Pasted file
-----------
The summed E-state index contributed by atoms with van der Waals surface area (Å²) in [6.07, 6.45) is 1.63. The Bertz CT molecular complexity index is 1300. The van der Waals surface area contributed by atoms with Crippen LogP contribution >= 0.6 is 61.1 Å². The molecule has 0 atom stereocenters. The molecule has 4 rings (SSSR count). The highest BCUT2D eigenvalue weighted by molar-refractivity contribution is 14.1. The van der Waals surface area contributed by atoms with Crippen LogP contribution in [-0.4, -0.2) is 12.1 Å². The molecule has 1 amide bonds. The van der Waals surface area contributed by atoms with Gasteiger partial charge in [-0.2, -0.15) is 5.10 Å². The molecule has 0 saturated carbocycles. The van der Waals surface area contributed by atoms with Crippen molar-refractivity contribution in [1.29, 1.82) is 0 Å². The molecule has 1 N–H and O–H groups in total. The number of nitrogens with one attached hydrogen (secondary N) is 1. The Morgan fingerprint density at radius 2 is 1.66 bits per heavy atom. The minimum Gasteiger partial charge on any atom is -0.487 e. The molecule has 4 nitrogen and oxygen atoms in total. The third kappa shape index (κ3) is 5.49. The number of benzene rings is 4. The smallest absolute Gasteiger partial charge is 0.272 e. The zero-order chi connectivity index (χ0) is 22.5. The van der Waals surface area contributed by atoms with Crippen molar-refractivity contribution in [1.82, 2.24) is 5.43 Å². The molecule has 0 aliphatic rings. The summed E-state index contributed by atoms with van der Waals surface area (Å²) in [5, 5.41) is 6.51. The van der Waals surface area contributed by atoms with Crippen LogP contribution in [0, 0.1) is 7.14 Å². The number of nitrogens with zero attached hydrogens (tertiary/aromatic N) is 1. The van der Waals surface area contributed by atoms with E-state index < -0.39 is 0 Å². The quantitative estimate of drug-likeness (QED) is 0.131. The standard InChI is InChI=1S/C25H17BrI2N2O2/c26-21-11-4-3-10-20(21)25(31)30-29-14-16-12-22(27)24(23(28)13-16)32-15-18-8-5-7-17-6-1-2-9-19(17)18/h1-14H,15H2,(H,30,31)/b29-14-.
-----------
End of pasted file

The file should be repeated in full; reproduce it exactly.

The summed E-state index contributed by atoms with van der Waals surface area (Å²) in [6.07, 6.45) is 1.63. The Bertz CT molecular complexity index is 1300. The van der Waals surface area contributed by atoms with Crippen LogP contribution >= 0.6 is 61.1 Å². The molecule has 0 atom stereocenters. The molecule has 4 rings (SSSR count). The highest BCUT2D eigenvalue weighted by molar-refractivity contribution is 14.1. The van der Waals surface area contributed by atoms with Crippen LogP contribution in [-0.4, -0.2) is 12.1 Å². The molecule has 1 amide bonds. The van der Waals surface area contributed by atoms with Gasteiger partial charge in [-0.2, -0.15) is 5.10 Å². The molecule has 0 saturated carbocycles. The van der Waals surface area contributed by atoms with Crippen molar-refractivity contribution in [1.29, 1.82) is 0 Å². The molecule has 1 N–H and O–H groups in total. The number of nitrogens with one attached hydrogen (secondary N) is 1. The Morgan fingerprint density at radius 2 is 1.66 bits per heavy atom. The minimum Gasteiger partial charge on any atom is -0.487 e. The molecule has 4 nitrogen and oxygen atoms in total. The third kappa shape index (κ3) is 5.49. The number of benzene rings is 4. The smallest absolute Gasteiger partial charge is 0.272 e. The zero-order chi connectivity index (χ0) is 22.5. The van der Waals surface area contributed by atoms with Crippen molar-refractivity contribution in [1.82, 2.24) is 5.43 Å². The molecule has 0 aliphatic rings. The summed E-state index contributed by atoms with van der Waals surface area (Å²) in [5, 5.41) is 6.51. The van der Waals surface area contributed by atoms with Crippen LogP contribution in [0, 0.1) is 7.14 Å². The number of nitrogens with zero attached hydrogens (tertiary/aromatic N) is 1. The van der Waals surface area contributed by atoms with E-state index < -0.39 is 0 Å². The quantitative estimate of drug-likeness (QED) is 0.131. The standard InChI is InChI=1S/C25H17BrI2N2O2/c26-21-11-4-3-10-20(21)25(31)30-29-14-16-12-22(27)24(23(28)13-16)32-15-18-8-5-7-17-6-1-2-9-19(17)18/h1-14H,15H2,(H,30,31)/b29-14-.